Representatives from the Labor Management Project and other 1199SEIU funds were among the close to 400 providers, researchers, and public officials who participated addressed shifts in health care and discussed what the health system will and should look like five years hence at Health Care 2021: A Vision for New York. The conference was sponsored by the United Hospital Fund/New York State Health Foundation.
Keynote speaker George Halvorson (pictured above, in a photo courtesy of the New York State Health Foundation) spoke about how patients now seek diagnoses, prescriptions, and alternate opinions through the Internet, which also gives providers a new way to track patients. Halvorson, the chair and CEO of the Institute for InterGroup Understanding and a former president and CEO of Kaiser Permanente, also emphasized the socioeconomic disparities that persist in early childhood development. The greatest opportunity for promoting development occurs before the age of three, he said, urging health systems, public health departments, social service organizations, and schools to work together to ensure that parents understand the early emotional and intellectual development needs of babies and toddlers.
The keynote was followed by three panels. The first discussed the empowered patient consumer and the role of such consumers in driving delivery system transformation. The panelists challenged the notion that consumers can be motivated by higher deductibles and cost-sharing to make more informed health care decisions. “People are terrible shoppers for health care,” stated one panelist. The panelists also discussed the importance of addressing the needs of family caregivers and the desire of consumers and patients to be more engaged in directing their care.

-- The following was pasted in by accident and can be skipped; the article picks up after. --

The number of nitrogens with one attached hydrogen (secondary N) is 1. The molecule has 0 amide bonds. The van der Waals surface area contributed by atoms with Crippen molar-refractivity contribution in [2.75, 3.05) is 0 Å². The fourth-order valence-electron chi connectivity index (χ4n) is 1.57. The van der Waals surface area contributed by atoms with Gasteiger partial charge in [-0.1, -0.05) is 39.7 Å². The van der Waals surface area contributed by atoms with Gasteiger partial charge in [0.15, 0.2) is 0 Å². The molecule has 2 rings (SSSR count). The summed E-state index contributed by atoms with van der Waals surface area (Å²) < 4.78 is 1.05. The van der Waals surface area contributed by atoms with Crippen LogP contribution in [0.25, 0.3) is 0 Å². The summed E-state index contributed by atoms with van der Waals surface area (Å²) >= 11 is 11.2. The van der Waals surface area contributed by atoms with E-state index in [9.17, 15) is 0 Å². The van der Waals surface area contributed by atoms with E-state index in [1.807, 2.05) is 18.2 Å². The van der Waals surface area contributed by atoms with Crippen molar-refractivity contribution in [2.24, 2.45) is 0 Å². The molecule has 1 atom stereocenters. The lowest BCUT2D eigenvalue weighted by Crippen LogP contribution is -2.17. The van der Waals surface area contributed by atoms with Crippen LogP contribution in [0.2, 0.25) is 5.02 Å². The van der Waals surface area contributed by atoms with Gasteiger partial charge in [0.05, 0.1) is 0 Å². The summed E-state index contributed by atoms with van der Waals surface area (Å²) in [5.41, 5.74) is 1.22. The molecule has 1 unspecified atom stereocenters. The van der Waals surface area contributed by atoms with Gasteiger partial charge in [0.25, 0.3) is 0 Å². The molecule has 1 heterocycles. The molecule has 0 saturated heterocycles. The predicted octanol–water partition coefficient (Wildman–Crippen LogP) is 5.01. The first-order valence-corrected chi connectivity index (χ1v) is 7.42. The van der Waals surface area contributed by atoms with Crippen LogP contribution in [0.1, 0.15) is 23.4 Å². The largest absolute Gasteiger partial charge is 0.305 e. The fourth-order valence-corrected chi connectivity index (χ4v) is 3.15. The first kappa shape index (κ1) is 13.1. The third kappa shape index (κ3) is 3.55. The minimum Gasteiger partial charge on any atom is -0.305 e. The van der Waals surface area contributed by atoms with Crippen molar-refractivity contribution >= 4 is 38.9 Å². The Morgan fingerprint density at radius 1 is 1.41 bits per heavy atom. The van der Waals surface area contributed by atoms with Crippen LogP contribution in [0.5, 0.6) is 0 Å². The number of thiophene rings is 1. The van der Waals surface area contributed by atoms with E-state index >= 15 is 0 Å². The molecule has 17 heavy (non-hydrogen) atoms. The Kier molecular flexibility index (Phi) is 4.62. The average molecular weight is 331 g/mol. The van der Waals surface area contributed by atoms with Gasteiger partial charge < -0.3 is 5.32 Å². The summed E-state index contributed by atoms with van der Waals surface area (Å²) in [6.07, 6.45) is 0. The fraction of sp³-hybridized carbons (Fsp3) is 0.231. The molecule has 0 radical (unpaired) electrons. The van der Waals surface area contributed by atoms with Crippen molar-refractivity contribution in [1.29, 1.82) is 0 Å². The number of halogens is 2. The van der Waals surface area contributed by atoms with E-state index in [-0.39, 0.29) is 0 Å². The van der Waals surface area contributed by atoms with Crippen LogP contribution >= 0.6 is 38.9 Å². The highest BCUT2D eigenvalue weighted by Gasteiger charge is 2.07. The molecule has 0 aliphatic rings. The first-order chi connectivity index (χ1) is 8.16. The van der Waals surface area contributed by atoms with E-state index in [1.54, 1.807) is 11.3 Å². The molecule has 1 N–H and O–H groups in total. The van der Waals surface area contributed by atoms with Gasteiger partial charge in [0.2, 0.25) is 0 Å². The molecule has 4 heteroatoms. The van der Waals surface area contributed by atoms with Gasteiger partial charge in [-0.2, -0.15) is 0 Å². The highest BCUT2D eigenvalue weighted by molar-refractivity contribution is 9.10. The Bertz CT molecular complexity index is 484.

The second panel discussed advances in technology and data collection and shared a vision for data transparency and information sharing. The panelists also discussed the limitations of current access, noting, for instance, that only 20 percent of primary care physicians in New York are connected to a regional health information organization, which facilitates health information sharing across providers in a community, though 83 percent of hospitals in the area are part of an RHIO.
The third panel speculated about the state of health care in 2021, as representatives from hospitals, health care systems, federally qualified health centers, and health insurance plans led a spirited discussion of the advantages and disadvantages of value-based payment systems and consolidation of healthcare delivery. New York’s Delivery System Reform Incentive Payment (DSRIP) Program, which is restructuring health care delivery by reinvesting in the Medicaid program, was also discussed. Its success was said to depend upon significant partnership with community-based organizations.
For a more detailed summary of the event, click here.